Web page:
“WHY? BECAUSE I CAN.”
Roarke is in Ireland attending the memorial service for Mick, his longtime friend who took a hit meant for him at the end of the previous novel, “Betrayal in Death.” Eve makes the mistake of trying to sleep alone in their bed and is enveloped in a nightmare about her murder of her father. This nightmare goes deeper and farther than those previous as she sees the body of her father rise above her, spilling blood from the knife wounds she has inflicted. She hears his voice as he promises to make her pay, that she can’t get rid of him so easily and that he is never going to go away.
Eve screams herself awake; but before she can get her terror under control, she catches a case – a woman who has fallen from a balcony to the sidewalk below. And before the book is over, every word that the specter of her dead father said in that dream, every memory she has of the repeated rapes, every moment she spent in that hospital as an eight year old will serve as directional forces toward solving the case.
As it turns out, the woman did not self-terminate nor was she pushed. She was dead before she was thrown over her balcony railing. And she is dead because her date spikes her dinner drink with a rare illegal drug (Whore) that removes sexual inhibitions. Then, in her bedroom, as her heart wears down from her body being repeatedly sexually assaulted, the date spikes another drink with a rare illegal drug (Rabbit) that heightens sexual performance. Finally, when her heart bursts, he leaves the drinks on the table, leaves rose petals on the rumpled bed and tosses her body over the balcony. And more such seductions are on his agenda.
J. D. Robb writes a grisly tale that centers on misogyny. The disdain, the disrespect and the hatred of women that has been passed down through multiple generations of two families leave the arena of verbal and physical abuse and morph into murder. Robb takes the concepts of entitlement, cyber-dating, chat rooms, screen names, Prince Charming, and date rape and weaves them into the twisted tale of a game played by two friends – a game complete with rules and points scored for each stage of the “seduction” achieved, with bonus points for imagination and ingenuity.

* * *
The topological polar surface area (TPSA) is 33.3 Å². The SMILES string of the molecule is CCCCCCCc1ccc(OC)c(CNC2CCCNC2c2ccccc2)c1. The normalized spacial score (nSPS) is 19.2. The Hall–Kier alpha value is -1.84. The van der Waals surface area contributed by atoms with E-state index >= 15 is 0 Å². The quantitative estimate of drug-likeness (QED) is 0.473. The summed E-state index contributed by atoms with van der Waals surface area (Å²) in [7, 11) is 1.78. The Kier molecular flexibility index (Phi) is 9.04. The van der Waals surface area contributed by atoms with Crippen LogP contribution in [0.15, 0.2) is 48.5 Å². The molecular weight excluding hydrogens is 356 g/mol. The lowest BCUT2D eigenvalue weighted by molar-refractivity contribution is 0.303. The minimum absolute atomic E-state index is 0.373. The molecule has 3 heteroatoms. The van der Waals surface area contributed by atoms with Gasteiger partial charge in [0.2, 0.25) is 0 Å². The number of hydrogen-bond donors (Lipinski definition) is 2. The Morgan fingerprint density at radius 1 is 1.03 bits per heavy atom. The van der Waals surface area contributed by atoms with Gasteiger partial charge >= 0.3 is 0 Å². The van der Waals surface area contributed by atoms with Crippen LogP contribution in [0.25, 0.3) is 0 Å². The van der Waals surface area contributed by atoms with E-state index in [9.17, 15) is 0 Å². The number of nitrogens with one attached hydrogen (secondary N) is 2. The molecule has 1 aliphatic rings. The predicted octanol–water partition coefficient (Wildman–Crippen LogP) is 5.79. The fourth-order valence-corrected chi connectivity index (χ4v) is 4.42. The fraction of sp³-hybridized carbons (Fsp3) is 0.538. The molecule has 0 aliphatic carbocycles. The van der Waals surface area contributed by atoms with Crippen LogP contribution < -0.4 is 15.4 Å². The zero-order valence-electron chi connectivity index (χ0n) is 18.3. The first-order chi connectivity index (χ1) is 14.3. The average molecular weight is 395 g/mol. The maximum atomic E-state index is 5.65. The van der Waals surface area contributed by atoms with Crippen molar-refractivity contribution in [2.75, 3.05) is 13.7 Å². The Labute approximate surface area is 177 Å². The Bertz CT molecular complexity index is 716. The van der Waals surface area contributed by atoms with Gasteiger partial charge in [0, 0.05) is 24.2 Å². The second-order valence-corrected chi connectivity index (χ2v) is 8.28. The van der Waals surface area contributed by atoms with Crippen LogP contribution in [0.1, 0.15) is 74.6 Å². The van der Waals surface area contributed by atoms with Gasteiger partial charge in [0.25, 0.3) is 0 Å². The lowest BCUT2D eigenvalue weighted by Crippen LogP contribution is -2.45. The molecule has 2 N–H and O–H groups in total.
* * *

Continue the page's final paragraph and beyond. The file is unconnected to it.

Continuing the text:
Robb’s writing moves the story along at a realistic, though tension-filled, pace. Evidence is obtained as the result of logically following information obtained through witnesses, security records, Roarke’s business connections and Roarke’s unregistered computers. Eve’s character is grown to yet another level in this novel and she is much more accepting of the company and skills of her “expert consultant, civilian” while working the case. Robb also advances the storyline for Peabody and McNab, as well as that for Charles Monroe.
But in the end, this is not just a tight, page-turning police procedural. This is a gritty social commentary on sexual discrimination, gender hatred and rape. Eve makes it through, coming out of the investigation a stronger person. But Eve is a character in a book, not a living, breathing soul. So if you have a friend who has been involved in such a situation – a forced rape or a chemical date rape – you might want to think carefully, assessing their emotional progress first, before recommending that they read this book.
Cover Art from Goodreads